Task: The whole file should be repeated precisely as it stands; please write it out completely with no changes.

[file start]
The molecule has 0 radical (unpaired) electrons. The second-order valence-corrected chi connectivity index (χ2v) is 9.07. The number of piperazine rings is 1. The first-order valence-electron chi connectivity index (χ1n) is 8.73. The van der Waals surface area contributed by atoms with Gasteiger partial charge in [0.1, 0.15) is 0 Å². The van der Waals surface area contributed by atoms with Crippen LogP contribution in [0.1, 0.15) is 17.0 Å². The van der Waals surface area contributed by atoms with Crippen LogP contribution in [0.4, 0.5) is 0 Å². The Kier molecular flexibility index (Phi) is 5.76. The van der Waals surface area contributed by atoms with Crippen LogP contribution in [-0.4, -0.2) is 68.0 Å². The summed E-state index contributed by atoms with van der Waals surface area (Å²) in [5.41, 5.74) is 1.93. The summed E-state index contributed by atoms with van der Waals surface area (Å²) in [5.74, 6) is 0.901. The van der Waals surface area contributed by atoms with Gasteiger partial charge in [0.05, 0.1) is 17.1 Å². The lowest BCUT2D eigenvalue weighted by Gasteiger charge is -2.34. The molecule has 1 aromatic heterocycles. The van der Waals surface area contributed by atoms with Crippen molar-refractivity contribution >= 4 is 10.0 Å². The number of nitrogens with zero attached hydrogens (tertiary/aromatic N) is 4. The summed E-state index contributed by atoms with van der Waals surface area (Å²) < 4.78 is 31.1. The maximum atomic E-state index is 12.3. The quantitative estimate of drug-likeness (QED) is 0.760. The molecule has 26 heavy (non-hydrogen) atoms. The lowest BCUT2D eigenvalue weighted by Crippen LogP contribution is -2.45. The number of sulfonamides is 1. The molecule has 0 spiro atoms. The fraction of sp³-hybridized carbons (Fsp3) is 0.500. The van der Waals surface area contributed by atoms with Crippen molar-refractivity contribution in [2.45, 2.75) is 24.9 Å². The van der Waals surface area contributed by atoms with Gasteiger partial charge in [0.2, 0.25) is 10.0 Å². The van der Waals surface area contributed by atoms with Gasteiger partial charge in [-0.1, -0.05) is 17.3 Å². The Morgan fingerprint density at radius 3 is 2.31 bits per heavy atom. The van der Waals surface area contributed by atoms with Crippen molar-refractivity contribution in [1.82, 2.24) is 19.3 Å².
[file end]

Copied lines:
The molecule has 0 radical (unpaired) electrons. The second-order valence-corrected chi connectivity index (χ2v) is 9.07. The number of piperazine rings is 1. The first-order valence-electron chi connectivity index (χ1n) is 8.73. The van der Waals surface area contributed by atoms with Gasteiger partial charge in [0.1, 0.15) is 0 Å². The van der Waals surface area contributed by atoms with Crippen LogP contribution in [0.1, 0.15) is 17.0 Å². The van der Waals surface area contributed by atoms with Crippen LogP contribution in [0.4, 0.5) is 0 Å². The Kier molecular flexibility index (Phi) is 5.76. The van der Waals surface area contributed by atoms with Crippen LogP contribution in [-0.4, -0.2) is 68.0 Å². The summed E-state index contributed by atoms with van der Waals surface area (Å²) in [5.41, 5.74) is 1.93. The summed E-state index contributed by atoms with van der Waals surface area (Å²) in [5.74, 6) is 0.901. The van der Waals surface area contributed by atoms with Gasteiger partial charge in [0.05, 0.1) is 17.1 Å². The lowest BCUT2D eigenvalue weighted by Gasteiger charge is -2.34. The molecule has 1 aromatic heterocycles. The van der Waals surface area contributed by atoms with Crippen molar-refractivity contribution >= 4 is 10.0 Å². The number of nitrogens with zero attached hydrogens (tertiary/aromatic N) is 4. The summed E-state index contributed by atoms with van der Waals surface area (Å²) < 4.78 is 31.1. The maximum atomic E-state index is 12.3. The quantitative estimate of drug-likeness (QED) is 0.760. The molecule has 26 heavy (non-hydrogen) atoms. The lowest BCUT2D eigenvalue weighted by Crippen LogP contribution is -2.45. The number of sulfonamides is 1. The molecule has 0 spiro atoms. The fraction of sp³-hybridized carbons (Fsp3) is 0.500. The van der Waals surface area contributed by atoms with Crippen molar-refractivity contribution in [2.45, 2.75) is 24.9 Å². The van der Waals surface area contributed by atoms with Gasteiger partial charge in [0.2, 0.25) is 10.0 Å². The van der Waals surface area contributed by atoms with Gasteiger partial charge in [-0.1, -0.05) is 17.3 Å². The Morgan fingerprint density at radius 3 is 2.31 bits per heavy atom. The van der Waals surface area contributed by atoms with Crippen molar-refractivity contribution in [1.82, 2.24) is 19.3 Å².